Business Day, 4 September 2017
The Kagame report on reforming the African Union (AU) – named after its chair, Rwandan president, Paul Kagame – was accepted by African leaders at its summit in July. The report’s eminent members – including former South African Reserve Bank governor, Tito Mboweni – however, appear to represent African alchemists: marabouts uttering mysterious but undecipherable incantations in the hope that the AU will somehow be magically revived.
This is the most disappointing report of a blue-ribbon commission in living memory. It seems rushed, lacks substance, and its fluffy recommendations are on a level of vacuity as to be of no real utility. These are physicians who are proposing half-baked cures to ills that have not been properly diagnosed. The result could clearly be fatal to the comatose AU patient. It is important to note some of the discrepancies of the AU commission from the outset. It has a staff of only around 700, compared to the European Union’s (EU) 33,000 staff. The AU’s 55 members are also largely responsible for implementing resolutions, as the commission lacks both the capacity and mandate to do so.
All the report’s nine “key findings” – chronic failure to implement AU decisions; limited relevance to African citizens; fragmented focus areas; overdependence on funders; under-performance of organs; limited management capacity; lack of performance accountability; unclear division of labour between the AU and sub-regional bodies; and inefficient working methods – are all more coherently outlined in Nigerian technocrat, Adebayo Adedeji’s 2007 panel report on reforming the AU.
The Kagame report scathingly describes the AU as “dysfunctional”, but there are no concrete solutions proposed for reforming it. The committee’s four suggestions for strengthening the organisation – prioritise key tasks with continental scope; realign AU institutions to deliver these priorities; manage the AU efficiently, politically and operationally; and self-finance the AU sustainably – are nebulous and trite. The report’s main recommendations constitute a laundry list of unoriginal ideas. Saying that the continental body should focus on fewer areas such as political affairs, peace and security, economic integration, and Africa’s global representation, is grossly unhelpful since these are, in fact, all huge areas. Merely recommending a clear division of labour between the AU and Africa’s sub-regional bodies is equally unhelpful.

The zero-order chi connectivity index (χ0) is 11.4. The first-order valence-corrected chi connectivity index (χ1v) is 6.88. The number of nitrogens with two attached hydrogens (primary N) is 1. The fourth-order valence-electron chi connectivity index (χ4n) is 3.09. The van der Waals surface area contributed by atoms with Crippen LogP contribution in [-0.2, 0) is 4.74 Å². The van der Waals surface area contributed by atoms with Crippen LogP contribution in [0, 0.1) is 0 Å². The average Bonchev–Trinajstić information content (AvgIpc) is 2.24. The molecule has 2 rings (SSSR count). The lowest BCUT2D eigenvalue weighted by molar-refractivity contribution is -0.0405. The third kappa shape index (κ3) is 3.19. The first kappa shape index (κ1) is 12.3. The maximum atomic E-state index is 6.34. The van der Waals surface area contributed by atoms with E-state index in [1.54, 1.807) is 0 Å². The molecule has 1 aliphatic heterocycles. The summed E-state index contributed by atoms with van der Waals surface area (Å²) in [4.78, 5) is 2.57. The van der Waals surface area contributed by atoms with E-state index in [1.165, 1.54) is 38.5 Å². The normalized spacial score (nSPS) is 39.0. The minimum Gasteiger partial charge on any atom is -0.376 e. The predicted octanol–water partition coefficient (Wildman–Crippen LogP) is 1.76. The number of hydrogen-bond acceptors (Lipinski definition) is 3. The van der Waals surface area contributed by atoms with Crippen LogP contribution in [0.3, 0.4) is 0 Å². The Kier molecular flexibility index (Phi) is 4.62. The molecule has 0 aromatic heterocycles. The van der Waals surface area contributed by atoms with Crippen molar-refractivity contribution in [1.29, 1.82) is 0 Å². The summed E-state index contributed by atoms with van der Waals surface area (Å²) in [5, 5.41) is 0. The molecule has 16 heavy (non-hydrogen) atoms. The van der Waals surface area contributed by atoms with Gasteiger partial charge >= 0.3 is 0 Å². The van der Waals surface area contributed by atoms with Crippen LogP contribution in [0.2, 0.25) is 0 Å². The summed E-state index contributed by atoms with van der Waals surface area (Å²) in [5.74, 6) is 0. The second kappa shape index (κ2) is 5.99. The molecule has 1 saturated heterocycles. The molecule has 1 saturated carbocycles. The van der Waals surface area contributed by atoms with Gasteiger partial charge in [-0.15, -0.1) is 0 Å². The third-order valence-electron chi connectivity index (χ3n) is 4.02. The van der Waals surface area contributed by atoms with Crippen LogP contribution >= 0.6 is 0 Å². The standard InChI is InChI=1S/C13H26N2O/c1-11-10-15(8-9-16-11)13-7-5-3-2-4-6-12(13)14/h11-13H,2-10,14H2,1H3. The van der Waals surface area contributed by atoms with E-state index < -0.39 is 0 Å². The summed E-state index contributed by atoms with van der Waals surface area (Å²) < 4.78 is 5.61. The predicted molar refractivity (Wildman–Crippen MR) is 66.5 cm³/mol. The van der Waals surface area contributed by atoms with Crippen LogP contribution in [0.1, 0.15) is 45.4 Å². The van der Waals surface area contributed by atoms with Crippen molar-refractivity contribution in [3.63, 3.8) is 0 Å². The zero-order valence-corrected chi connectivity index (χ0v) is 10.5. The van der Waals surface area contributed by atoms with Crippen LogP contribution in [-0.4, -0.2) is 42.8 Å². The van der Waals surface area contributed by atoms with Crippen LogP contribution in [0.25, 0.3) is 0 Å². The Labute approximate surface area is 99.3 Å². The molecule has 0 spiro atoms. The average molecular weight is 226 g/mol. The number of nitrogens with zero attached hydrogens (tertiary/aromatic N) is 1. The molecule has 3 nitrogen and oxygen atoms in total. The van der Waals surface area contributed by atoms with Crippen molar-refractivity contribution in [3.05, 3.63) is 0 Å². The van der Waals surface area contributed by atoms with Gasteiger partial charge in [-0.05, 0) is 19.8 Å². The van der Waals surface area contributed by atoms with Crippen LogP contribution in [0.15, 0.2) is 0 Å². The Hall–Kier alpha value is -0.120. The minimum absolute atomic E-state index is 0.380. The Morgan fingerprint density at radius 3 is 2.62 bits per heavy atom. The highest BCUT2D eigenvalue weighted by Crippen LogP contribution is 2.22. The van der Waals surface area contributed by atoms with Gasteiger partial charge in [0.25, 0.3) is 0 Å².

The document then calls on the AU Commission to “re-evaluate its structures” to ensure that it has the “right size” and “capabilities,” but no figures are ever mentioned. The recommendation that the “senior leadership team should be lean and performance oriented” is equally vacuous. The panel then astonishingly calls for “an audit of bureaucratic bottlenecks and inefficiencies,” an audit which Adedeji had undertaken a decade ago.
The report notes that the 15-member AU Peace and Security Council’s (PSC) decision-making and engagement “do not meet the ambition envisaged in the PSC Protocol,” but how exactly the PSC has fallen short is left to our imagination. The panel then advocates a review of the AU PSC’s – one of the few effective and useful bodies of the organisation – membership and working methods, as well as giving it an enhanced role in prevention and crisis management. But, should the 15 members be reduced, or should more powerful countries have permanent seats on the Council? In strengthening the PSC’s prevention and crisis management role, recommendations from key AU reports and recent UN reports on conflict prevention and peacebuilding have not been thoroughly engaged.
The panel suggests that the AU hold one summit at heads-of-state level a year (instead of the current two), and that the other summit focus on coordinating Africa’s sub-regional bodies. But if one of the key problems is that AU decisions are not followed up, would waiting a year to review them rather than six months, be really helpful? The panel notes that 74% of the AU’s $439 million budget for 2017 is to be financed by external donors, before incomprehensibly calling for the AU’s “Kigali Financing Decision” in which members fund 100% of the organisation’s operating budget, 75% of the programme budget, and 25% of peacekeeping operations, to be implemented.
The panel’s final coup de grâce suggests establishing a high-level panel of heads of state to supervise the implementation of its report. So, the very same leaders who have been responsible for not implementing scores of continental resolutions over 54 years are now being charged with supervising implementation of a report on many of the very same resolutions that they have spectacularly failed to implement! This is surely pure alchemy.